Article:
Scotland suffer slump in FIFA world rankings
Craig Levein's team have dropped to 66th, a fall of 16 places, with three months remaining to move up again ahead of the 2014 World Cup draw.
Scotland have dropped 16 places in the latest FIFA world rankings, increasing the importance of May’s Nations Cup games against Wales and the Republic of Ireland.
Craig Levein’s team lost 2-0 to Brazil in their only fixture since the publication of the last ranking list, a result which saw the nation’s standing slump from 50th to 66th in the world.
The drop, which puts Scotland a place behind Northern Ireland, could also have an adverse effect on which pot the country finds itself in for the 2014 World Cup draw, which takes place in Rio de Janeiro on July 30.
Based on the rankings before the Brazil match, Scotland were on course to be in pot three for the draw. Now, Scotland are at the foot of pot four, narrowly ahead of Poland and Austria. The result against Brazil however did not directly contribute to the nation's drop.
With a number of games to be played by European nations between now and the publication of the FIFA rankings in July, which will determine the seedings for the draw, speculating on where Scotland’s name will fall will be determined as much by the performance of other countries, as well as the form of Levein’s team.
But gaining results against Wales and the Republic of Ireland in May will be essential to ensure Scotland can have a say in their own destiny, or face possibly dropping into the fifth pot for the World Cup draw.
Scotland’s demise is a contribution of two factors. Using FIFA’s calculation formula for their rankings, no points were awarded to the country’s ranking total as a result of the defeat to Brazil.
A total of 34 points were however lost from Scotland’s total, taking their tally to 517, which is a direct result of the assessment period used to calculate the points.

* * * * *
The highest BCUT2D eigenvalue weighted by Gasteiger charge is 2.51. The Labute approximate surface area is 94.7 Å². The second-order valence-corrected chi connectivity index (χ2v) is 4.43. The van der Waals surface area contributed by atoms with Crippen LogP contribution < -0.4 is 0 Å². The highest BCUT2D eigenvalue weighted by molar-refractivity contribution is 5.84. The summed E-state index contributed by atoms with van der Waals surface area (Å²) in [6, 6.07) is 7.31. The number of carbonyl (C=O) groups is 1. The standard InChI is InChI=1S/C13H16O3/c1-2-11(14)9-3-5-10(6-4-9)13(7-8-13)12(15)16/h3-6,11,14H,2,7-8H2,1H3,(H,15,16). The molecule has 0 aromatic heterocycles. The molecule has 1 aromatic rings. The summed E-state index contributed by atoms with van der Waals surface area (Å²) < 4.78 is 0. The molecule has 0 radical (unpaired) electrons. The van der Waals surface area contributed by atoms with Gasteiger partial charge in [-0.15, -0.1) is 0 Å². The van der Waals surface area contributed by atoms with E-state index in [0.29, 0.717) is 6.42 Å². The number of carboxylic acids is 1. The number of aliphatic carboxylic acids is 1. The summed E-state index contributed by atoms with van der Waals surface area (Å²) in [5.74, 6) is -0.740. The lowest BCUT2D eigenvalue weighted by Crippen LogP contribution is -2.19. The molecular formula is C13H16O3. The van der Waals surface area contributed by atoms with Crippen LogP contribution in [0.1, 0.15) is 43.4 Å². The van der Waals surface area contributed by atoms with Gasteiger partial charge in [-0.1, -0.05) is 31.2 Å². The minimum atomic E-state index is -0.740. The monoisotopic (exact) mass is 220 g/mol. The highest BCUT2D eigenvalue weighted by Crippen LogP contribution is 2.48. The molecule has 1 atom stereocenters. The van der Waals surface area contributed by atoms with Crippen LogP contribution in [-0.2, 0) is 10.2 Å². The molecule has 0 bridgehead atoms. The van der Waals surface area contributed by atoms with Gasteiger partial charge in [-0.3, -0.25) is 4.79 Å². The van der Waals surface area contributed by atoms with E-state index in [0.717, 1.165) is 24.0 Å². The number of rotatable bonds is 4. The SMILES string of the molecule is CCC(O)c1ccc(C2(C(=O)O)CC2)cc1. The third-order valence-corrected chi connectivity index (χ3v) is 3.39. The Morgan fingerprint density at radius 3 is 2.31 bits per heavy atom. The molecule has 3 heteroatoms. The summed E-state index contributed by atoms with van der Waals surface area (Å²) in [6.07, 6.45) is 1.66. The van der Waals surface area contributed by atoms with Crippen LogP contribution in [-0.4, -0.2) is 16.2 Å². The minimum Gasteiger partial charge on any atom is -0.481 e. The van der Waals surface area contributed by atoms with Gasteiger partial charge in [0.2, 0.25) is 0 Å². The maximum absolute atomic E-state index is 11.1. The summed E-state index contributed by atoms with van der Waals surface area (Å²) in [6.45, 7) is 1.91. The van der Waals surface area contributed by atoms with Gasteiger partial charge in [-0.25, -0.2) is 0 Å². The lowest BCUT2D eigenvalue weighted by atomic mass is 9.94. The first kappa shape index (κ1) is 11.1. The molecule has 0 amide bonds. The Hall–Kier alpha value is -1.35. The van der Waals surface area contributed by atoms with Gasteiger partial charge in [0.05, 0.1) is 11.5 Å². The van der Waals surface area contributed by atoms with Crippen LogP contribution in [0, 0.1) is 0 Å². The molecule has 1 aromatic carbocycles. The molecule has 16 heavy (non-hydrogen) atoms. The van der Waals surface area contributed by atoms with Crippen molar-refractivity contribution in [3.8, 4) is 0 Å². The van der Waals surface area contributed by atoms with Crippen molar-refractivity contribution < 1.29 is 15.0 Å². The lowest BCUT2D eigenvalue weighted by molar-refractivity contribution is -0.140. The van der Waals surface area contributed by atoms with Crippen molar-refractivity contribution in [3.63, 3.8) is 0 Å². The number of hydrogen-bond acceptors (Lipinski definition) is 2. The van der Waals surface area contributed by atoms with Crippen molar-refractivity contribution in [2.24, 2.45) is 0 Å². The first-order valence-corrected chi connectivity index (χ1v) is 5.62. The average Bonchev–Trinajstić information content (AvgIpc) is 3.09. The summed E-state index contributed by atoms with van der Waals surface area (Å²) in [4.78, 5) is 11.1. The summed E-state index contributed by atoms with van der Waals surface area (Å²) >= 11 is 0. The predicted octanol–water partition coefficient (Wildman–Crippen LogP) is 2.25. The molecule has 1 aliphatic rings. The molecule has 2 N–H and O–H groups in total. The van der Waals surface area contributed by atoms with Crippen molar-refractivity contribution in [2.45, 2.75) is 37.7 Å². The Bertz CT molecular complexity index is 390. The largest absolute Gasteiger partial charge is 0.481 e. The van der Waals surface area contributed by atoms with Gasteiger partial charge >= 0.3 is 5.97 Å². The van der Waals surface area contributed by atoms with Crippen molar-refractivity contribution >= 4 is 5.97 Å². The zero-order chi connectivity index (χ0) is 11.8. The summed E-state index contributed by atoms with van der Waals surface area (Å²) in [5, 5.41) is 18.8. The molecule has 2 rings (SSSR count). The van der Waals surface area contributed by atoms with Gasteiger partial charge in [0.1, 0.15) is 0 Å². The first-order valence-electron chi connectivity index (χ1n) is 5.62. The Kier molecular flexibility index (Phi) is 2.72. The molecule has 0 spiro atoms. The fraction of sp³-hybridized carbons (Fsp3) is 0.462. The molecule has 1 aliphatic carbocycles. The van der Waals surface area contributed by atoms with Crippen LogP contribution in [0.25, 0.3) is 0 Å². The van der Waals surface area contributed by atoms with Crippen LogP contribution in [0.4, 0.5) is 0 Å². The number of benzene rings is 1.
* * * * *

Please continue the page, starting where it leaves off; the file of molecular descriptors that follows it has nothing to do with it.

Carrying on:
Results within the previous 48 months are taken into consideration, meaning two fixtures in March 2007 – against Italy and Georgia in the qualification rounds for Euro 2008 – are no longer included.
The significance of results within the four year period, which are grouped into averages in 12 month chunks, also decline year on year, with accumulated ranking points from each match being multiplied by one in the first year to give the overall score from an individual game.
That multiplier declines to 0.5 after 12 months, 0.3 after 24 months and 0.2 in the period 36-48 months after a result has been recorded.
As FIFA's guidance on the rankings states: “Teams who often lose or draw matches will get fewer points. Furthermore, any team that records a major victory (e.g. a continental championship title) will suffer losses in the ranking 12 months later if, by that time, it has not gained lots of points in more recent matches.
“The longer it is since a match was played, the less important it becomes for the ranking. This continues until, after four years, the match no longer has any impact on the calculation of the ranking. As a result, it is possible for teams to climb or fall in the ranking even if they have not played.”
Points are calculated on a match by match basis using a formula which takes into consideration the result, whether it was a tournament, qualification or friendly match, the strength of the opposition based on their ranking position and the strength of the region they are from. If a team loses, they receive no points.